But stop. Hang on.  When did you last get a text from a brand or organisation that was more than a dentist appointment reminder?  I genuinely can’t remember when SMS was last used as a channel to reach me as a customer. 

But the statistics say that we are ready to receive.

There are 33.67million mobile users in the UK that have ‘opted in’ to receive text messages from brands and businesses in 2016, which means the SMS universe for marketers in the UK is 3 million people larger than Facebook’s audience.”  (source: Text Local)

I don’t make any apology for sounding like a stuck record when I bemoan our rush to find the gold in them there hills of dizzy digital advances and shiny new stuff.  Every day, we ignore more golden opportunities back at base camp.

Our customers are telling us that it’s a channel they wish to receive our marketing messages in, and yet the best most organisations can do is use SMS for a hair appointment reminder.  My hairdresser is brilliant at it.  And I always read her text message, and whilst she is being useful to me, she is also keeping her brand in the forefront of my mind.

My challenge to every organisation, brand and communications agency out there is to stop, and LISTEN to what the customer is telling you (all 33.67million of them!).  Then get creative.  SMS could be working so much harder, but it’s not seen as sexy, it doesn’t win industry awards. All it does at the moment is ‘ping’.  And that’s it – the excitement is over.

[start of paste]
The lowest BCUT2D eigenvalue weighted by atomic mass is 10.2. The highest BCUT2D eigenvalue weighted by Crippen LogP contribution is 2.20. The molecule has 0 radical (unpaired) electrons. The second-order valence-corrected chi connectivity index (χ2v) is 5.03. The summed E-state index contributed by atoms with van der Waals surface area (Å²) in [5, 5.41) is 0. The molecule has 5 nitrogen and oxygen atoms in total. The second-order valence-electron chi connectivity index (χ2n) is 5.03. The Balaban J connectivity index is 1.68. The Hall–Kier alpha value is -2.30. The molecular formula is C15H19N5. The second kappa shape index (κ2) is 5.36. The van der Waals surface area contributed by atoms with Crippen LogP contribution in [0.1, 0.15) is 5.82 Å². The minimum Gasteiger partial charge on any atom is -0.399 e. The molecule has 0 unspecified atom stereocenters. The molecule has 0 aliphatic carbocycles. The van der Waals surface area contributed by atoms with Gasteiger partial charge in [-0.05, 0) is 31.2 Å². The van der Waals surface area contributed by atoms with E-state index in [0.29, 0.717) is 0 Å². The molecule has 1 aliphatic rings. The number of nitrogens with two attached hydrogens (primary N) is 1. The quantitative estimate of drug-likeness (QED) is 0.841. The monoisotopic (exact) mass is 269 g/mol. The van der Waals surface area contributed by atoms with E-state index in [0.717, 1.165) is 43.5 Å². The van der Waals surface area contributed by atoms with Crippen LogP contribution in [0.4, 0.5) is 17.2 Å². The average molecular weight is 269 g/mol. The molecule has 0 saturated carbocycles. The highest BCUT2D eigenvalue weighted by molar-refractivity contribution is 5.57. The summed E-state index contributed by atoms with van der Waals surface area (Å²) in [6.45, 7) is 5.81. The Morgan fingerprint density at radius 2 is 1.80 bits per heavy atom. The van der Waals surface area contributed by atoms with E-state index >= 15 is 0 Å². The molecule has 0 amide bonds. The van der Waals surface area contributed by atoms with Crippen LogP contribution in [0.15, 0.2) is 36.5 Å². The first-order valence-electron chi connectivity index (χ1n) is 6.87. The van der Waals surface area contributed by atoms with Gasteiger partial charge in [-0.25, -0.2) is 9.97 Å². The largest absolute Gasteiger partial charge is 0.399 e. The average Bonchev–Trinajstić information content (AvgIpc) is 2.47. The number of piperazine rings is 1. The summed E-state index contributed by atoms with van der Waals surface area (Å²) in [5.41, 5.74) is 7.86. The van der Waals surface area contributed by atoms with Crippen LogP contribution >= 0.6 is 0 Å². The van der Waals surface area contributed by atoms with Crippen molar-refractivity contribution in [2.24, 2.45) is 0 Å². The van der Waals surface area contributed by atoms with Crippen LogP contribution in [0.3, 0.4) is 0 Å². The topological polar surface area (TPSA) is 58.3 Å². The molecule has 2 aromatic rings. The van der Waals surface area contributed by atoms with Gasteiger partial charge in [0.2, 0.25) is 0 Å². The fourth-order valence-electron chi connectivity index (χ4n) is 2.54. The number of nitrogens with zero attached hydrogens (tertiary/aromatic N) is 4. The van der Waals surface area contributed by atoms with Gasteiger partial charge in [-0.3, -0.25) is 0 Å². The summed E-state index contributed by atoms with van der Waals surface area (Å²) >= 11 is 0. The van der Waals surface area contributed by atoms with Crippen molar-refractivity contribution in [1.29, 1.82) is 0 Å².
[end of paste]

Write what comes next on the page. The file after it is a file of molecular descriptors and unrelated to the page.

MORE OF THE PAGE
By 2020, apparently, the number of customer opting in to SMS as a preferred method of communication, will have increased to 48.65 million. It’s a growing channel, and yet we continue to send emails, or post a Tweet, or serve up a link on Facebook – in the same way that all our competitors do.

Let’s keep this between ourselves for now, because we don’t want everyone rushing over to SMS. But there is a massive opportunity for someone here to really steal a march and gain a huge competitive edge by getting this channel to work for their customers.

Oh, and before I finish – do you know what the really brilliant thing about SMS is?  You own the data!  If Facebook disappeared tomorrow, so too would all your followers…all those ‘likes’ gone just like that!  Whoosh!  All that hard work.  Always, always be the master of your own destiny when it comes to owning your customer data.

SMS. It’s the future. You heard it here first